Three Jargons
Gumbel Distribution: Gumbel distribution is used to model the maximum and minimum of distributions. It is critical to model rare events like maximum water levels in the rivers, earthquakes, etc. Read more on it here.
Softmax Function: The softmax function is a multi-dimensional generalisation of the logistic function. It is particularly useful in multinomial logistic regression and neural networks. Read more on it here.
LAPACK: Lapack is the standard software library for conducting numerical linear algebra. It is originally written in Fortran but C/C++, R and Python’s SciPy are wrappers around its original functionalities. Read more on it here.
Two Tweets
Moriah Taylor (she/her)
This week for #TidyTuesday, we figured out how to use the #RStats {layer} package by @shinysci and @CedScherer to create maps of alternative fueling stations in the United States.

Code: https://t.co/KlFFycCLDL https://t.co/JRG91099Zb
David Neuzerling
In case you didn’t know, RStudio can generate a Roxygen template for any R function. Put your cursor in the body of the function and hit Code > Insert Roxygen Skeleton.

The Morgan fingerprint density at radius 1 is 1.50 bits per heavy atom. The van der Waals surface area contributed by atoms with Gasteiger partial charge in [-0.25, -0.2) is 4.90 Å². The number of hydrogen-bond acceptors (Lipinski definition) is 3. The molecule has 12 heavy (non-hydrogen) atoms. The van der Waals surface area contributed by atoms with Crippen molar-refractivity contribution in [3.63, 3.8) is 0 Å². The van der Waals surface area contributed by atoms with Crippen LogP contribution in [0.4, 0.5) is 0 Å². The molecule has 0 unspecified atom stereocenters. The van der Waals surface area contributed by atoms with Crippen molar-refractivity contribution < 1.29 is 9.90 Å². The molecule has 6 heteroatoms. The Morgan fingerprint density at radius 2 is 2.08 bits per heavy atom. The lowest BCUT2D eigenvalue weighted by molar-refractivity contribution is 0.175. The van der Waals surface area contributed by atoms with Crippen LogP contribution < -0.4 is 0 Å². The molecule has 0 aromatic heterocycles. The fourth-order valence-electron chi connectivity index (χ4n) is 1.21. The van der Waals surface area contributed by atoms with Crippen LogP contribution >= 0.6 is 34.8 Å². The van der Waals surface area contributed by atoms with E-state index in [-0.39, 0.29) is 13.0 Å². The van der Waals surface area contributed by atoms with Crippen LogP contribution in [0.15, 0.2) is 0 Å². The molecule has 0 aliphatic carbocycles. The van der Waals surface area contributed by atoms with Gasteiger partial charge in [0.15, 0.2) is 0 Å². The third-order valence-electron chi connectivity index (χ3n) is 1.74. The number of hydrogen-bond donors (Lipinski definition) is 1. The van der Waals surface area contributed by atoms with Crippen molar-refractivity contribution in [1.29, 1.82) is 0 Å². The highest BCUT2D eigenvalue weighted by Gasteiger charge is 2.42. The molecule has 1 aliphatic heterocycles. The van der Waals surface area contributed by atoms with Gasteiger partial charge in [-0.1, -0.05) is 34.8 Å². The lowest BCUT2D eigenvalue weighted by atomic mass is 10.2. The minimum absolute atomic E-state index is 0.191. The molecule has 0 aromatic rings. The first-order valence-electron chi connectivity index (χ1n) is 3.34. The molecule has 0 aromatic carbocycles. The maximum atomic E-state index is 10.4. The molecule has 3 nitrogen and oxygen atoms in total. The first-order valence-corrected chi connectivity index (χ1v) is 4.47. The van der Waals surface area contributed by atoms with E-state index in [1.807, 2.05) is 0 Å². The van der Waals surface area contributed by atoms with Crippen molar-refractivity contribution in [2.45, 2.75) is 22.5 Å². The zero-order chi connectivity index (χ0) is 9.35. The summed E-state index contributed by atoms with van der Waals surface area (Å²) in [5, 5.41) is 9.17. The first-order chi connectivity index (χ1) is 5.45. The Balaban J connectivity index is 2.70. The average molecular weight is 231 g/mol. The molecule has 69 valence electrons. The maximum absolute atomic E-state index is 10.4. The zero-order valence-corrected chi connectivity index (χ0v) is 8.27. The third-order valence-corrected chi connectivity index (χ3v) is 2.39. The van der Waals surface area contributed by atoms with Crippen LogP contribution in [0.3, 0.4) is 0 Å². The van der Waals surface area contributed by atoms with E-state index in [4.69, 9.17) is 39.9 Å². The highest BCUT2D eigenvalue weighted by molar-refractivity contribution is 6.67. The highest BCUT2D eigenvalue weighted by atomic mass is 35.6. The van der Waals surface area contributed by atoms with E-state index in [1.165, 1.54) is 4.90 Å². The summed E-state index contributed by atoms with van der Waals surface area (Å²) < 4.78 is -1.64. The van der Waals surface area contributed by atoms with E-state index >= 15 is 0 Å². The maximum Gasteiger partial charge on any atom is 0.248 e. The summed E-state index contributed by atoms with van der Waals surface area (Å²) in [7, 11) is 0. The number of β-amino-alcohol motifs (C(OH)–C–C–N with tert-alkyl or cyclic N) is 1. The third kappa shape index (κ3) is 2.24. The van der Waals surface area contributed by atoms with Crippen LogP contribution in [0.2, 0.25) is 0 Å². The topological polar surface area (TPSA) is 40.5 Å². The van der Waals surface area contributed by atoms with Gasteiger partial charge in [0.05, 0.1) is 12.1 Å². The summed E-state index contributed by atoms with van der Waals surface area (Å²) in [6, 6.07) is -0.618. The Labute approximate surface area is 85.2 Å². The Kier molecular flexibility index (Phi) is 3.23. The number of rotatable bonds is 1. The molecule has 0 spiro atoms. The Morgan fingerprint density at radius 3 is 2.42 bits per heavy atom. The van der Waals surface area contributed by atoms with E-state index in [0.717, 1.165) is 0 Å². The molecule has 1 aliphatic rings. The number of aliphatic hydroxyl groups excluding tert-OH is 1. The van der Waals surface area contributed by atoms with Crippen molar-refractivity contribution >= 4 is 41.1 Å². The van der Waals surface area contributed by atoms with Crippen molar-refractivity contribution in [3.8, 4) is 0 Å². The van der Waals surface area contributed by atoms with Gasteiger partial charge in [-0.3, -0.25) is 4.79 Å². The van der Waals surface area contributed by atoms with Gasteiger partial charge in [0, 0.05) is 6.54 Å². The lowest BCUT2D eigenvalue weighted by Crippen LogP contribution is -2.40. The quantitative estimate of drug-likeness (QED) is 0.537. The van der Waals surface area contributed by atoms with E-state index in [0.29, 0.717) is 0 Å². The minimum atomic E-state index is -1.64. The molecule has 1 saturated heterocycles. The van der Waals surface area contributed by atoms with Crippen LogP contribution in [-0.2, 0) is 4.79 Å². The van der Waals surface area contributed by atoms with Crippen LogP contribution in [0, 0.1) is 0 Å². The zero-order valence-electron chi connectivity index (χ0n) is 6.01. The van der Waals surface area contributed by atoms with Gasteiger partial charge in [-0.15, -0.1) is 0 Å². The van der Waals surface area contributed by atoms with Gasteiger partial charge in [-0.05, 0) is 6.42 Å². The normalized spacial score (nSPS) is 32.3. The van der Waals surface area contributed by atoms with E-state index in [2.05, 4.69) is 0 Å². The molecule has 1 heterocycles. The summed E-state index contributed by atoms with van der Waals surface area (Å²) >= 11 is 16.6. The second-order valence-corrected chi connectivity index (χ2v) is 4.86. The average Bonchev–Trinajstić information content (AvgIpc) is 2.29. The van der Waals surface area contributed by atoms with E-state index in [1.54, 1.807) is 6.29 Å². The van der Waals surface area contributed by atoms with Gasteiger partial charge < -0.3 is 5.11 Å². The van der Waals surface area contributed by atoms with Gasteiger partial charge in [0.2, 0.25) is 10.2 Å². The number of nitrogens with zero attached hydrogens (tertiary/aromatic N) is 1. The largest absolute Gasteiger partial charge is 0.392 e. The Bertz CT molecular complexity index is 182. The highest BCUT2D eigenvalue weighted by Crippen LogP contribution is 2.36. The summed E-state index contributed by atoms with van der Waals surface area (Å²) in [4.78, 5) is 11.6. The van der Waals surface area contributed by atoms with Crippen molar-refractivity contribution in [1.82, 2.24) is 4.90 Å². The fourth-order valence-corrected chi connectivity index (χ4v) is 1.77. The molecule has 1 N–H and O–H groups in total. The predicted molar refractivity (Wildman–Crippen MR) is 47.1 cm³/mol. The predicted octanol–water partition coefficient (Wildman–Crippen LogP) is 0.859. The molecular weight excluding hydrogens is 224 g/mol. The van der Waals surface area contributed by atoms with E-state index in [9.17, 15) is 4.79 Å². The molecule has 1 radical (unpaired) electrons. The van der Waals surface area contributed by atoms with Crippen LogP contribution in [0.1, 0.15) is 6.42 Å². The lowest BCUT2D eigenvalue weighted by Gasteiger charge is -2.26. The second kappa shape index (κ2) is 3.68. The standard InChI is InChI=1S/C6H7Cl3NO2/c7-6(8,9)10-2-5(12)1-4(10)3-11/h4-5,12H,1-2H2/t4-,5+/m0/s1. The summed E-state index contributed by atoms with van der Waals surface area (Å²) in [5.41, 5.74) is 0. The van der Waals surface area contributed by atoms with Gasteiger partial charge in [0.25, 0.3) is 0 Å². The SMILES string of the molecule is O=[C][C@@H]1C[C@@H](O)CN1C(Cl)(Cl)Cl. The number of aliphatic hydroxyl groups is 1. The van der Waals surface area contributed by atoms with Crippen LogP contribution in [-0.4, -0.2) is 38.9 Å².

If you add a new parameter you can do this again and RStudio will extend the documentation to include it.
One Meme
This turned up in r/statisticsmemes. I found it hilarious.
This turned up in r/statisticsmemes. I found it hilarious.
Bonus: Puzzle
Last week our village had a fête. One of the competitions on offer was to guess the number of balls in a bag. There were N balls in the bag, and they were numbered 1, 2, 3, …, N. To help competitors make a sensible guess, they were allowed to take out four balls and note the numbers on them.
When I took part, I pulled out balls numbered 24, 87, 14 and 35.
There is a prize for the person who guesses the correct number exactly. How many balls should I estimate are in the bag?
That's a wrap!
RStudio recently launched a dedicated webpage for resources to help budding data scientists advocate data science teams at their organisations. Thank you for the suggestion, Matthias!
I hope you enjoyed today’s letter. Could you share it with a friend or a colleague? See you next week!
Harsh
Did you enjoy this issue? Yes No
Harshvardhan
Harshvardhan @harshbutjust

A short and sweet curated collection of R-related works. Five stories. Four packages. Three jargons. Two tweets. One Meme.

List of all packages covered in past issues: https://www.harsh17.in/nextpackages/.